From repentance to restoration
Ezra 10: Now get up, Ezra. Take charge – we’re behind you.
The response to Ezra’s prayer of confession is nothing less than transformational. Even as he cries out to God in his brokenness, God speaks to the hearts of those who’ve been in charge as things among the Jews in Jerusalem unraveled. They humbly come to Ezra confessing their sins but also confessing their faith that “all is not lost” and that there’s “still hope for Israel.” Now, all they ask is for Ezra to take charge and help them find their way back to God. That’s just what Ezra does, and the short book that bears his name is concluded with the route to restoration he lays out. Ezra’s broken heart over the sins of the people, including his willingness to embrace their sin as his own, is an incomplete story without this. For me to convince people of their sin and to even join them in confessing that sin as “ours” is a wonderful start. Still, most people need help in moving from repentance to restoration. To assume this role is a great privilege and responsibility.
Take Away: It’s such a privilege to help people find their way to the Lord.
The power of intercessory prayer
Ezra 9: My dear God, I’m so totally ashamed, I can’t bear to face you.
Ezra and his large caravan of returning exiles are very welcome in Jerusalem. However, it’s not long before Ezra learns that there’s a big problem. The Jews already in the area have intermingled with the other peoples of the area to the point of intermarrying. This is a clear violation of the Law of God and Ezra’s devastated by such blatant failure. He came to Jerusalem to teach people who he believed wanted to learn how to worship God. He assumed that they were already the “people of God” and that they only needed someone to teach them how to live as the people of God. Now he finds that they’ve broken the covenant with the Lord in the most basic way by allowing themselves to be absorbed into the cultures around them. Ezra mourns this situation and then begins to pray. Here’s the thing: his prayer isn’t for “them” as much as it’s for “us.” Their sin, in his eyes is shared by all of their people and his prayer is a cooperate prayer. How often do I pray that way? I pray about “those” bad people who are attacking and tearing down moral values in my society and I pray that I might be protected from “those” evil people who would do me and those I love harm. There’s a time and a place for such prayers, but, taking my cue from Ezra, there’s also a place for cooperate confession. Ezra isn’t married a heathen woman, yet he comes to God “totally ashamed” by this breaking of God’s Law. He tells the Lord, “We have thrown your commands to the wind” and confesses that “we” are “openly guilty.” As he prays this prayer of confession others began to weep and repent – others who have actually done the sinning! Here, I think, is the power of genuine intercession. Ezra identifies himself with their sin and then, they identify themselves with his repentance.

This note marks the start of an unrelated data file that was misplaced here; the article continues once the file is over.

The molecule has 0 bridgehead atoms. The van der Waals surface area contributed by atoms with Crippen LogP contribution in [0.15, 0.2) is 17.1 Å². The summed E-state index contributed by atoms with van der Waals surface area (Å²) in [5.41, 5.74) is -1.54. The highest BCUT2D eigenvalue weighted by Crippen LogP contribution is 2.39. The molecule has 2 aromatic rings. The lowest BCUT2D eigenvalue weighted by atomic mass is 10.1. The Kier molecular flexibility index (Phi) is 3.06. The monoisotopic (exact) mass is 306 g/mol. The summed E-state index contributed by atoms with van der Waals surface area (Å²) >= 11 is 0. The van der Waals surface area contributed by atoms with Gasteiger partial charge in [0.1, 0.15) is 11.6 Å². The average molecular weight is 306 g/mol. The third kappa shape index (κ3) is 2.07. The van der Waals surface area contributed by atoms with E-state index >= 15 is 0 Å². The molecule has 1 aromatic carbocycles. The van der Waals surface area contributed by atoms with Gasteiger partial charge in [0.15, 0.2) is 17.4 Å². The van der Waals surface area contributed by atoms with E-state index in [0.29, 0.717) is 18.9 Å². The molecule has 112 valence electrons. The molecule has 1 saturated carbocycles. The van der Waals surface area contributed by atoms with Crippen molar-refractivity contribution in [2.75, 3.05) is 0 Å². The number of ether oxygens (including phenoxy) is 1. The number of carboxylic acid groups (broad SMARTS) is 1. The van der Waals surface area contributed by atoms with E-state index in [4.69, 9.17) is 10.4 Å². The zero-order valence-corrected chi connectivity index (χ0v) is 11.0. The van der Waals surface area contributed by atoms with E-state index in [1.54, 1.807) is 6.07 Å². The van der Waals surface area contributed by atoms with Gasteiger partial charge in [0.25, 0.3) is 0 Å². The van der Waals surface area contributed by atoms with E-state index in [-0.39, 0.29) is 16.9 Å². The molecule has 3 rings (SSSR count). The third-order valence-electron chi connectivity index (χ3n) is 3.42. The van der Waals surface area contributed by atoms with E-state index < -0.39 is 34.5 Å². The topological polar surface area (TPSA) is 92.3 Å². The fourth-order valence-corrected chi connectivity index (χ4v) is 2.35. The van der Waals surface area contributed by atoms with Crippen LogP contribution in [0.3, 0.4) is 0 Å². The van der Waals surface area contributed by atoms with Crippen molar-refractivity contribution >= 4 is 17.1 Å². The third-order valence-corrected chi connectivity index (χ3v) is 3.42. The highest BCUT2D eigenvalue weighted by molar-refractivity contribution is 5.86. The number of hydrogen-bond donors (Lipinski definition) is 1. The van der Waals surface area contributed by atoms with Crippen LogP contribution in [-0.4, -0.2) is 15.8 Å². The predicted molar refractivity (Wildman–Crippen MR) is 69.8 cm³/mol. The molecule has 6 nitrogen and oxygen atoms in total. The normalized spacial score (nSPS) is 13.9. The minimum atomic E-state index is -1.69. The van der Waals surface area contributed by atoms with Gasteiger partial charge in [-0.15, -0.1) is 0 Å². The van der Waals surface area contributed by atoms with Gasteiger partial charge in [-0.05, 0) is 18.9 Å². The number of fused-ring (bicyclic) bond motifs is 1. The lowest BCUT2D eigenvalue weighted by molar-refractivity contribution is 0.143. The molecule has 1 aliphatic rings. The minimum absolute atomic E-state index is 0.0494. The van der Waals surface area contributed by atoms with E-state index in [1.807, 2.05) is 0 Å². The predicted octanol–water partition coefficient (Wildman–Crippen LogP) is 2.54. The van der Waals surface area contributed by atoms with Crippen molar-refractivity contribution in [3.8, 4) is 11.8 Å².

Take Away: There’s power in intercessory prayer.
Putting your money where your mouth is
Ezra 8: I proclaimed a fast there beside the Ahava Canal.